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    Investing in Climate Change Insurance at the Frontier

    Stockholm (NordSIP) – As the news of the war in Ukraine has taken over news feeds across the world it is easy to be lose the whole forest for these very important trees. However, despite the evolving human drama on Europe’s doorstep, the threat of climate change has not vanished. With increasing evidence of its damaging effects, and with structural readjustments at hand in Europe’s energy market, climate change is perhaps more relevant then ever.

    Developing countries are particularly exposed to these risks and will need to improve their resilience against the negative impacts, losses and damages of increasingly regular extreme weather events. Displaying some foresight, G7 leaders launched the InsuResilience Global Partnership at the 2017 UN Climate Conference COP23 in Bonn 2017 to help. The Partnership seeks to help developing countries become more resilient to the consequences of climate change and to protect the livelihoods of poor and vulnerable people against extreme weather events and natural disasters. The Partnership’s objective is to enable more timely and reliable post-disaster response and offer insurance solutions to reduce impacts and help poor and vulnerable people recover more quickly.

    In this spirit, Germany’s development bank KfW set up the InsuResilience Investment Fund (IIF), to contribute to the adaptation to climate change by improving access to and the use of insurance in developing countries. The fund seeks to reduce the vulnerability of micro, small and medium enterprises (MSME) as well as low-income households to extreme weather events.

    IIF’s manager, BlueOrchard Finance Ltd (BlueOrchard), an impact investment manager, announced it had recently acquired a stake in Vanguard Assurance Limited (Vanguard Assurance), a general and micro-insurance group operating in Ghana. The investment vehicle is classified as an article 9 fund under the EU sustainable finance disclosures regulation (SFDR).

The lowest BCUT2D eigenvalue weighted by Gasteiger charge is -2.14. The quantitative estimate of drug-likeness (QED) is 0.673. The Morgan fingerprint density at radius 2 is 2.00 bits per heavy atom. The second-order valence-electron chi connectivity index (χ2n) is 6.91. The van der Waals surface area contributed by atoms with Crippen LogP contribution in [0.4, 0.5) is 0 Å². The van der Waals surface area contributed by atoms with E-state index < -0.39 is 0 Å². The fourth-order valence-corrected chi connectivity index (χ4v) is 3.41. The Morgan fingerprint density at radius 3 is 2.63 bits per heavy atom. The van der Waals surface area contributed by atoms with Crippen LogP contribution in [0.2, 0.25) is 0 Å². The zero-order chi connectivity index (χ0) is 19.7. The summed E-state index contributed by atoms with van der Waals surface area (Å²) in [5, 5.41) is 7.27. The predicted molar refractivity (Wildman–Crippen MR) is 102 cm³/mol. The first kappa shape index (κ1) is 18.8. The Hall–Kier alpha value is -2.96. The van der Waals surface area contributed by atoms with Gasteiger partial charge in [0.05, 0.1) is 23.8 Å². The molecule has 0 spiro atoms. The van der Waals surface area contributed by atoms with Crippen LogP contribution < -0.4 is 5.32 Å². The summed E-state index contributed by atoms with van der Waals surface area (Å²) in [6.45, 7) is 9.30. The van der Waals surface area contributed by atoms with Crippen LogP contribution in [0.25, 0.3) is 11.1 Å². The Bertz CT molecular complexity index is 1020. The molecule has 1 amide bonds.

Vanguard was founded as the first private indigenous insurance company in Ghana and has become a household name. The business has a strong presence in the commercial, SME and retail sectors and its branch network extends across the country. The company has digital distribution capabilities allowing it to reach low-income and rural customers beyond its branch network, with the potential to reach more than 500,000 individual policyholders by 2026. Ghana’s low-income population is particularly vulnerable to floods and droughts as a result of climate change. Appropriate insurance products are an important tool in improving the resilience of communities.

    “We are deeply aligned with Vanguard’s customer-centric values and have been impressed with the team’s commitment to innovation. Digitalisation represents a significant opportunity for the industry, and we are excited to be partnering with Vanguard as they continue to develop pioneering products and services for the Ghanaian market,” said Richard Hardy, Investment Director Africa at BlueOrchard.

    IIF has acquired 40% of the company and will appoint directors to the Vanguard board to assist the company in driving its market expansion, rolling out its micro-insurance distribution capabilities, and further enhancing governance. Through its Technical Assistance Facility, IIF will support Vanguard in developing new products and raising market awareness for climate risk mitigation.

    “We are excited to partner with BlueOrchard to deliver on our mission of developing innovative insurance offerings for multiple segments of the market and are confident that BlueOrchard’s experience and knowledge of the financial services sector, globally, will further strengthen our business and drive significant growth,” said Daniel Awuah-Darko, Chairman of Vanguard.

     

    Image courtesy of lapping via Pixabay
    Filipe Albuquerque
    Filipe Albuquerque
    Filipe is an economist with 8 years of experience in macroeconomic and financial analysis for the Economist Intelligence Unit, the UN World Institute for Development Economic Research, the Stockholm School of Economics and the School of Oriental and African Studies. Filipe holds a MSc in European Political Economy from the LSE and a MSc in Economics from the University of London, where he currently is a PhD candidate.

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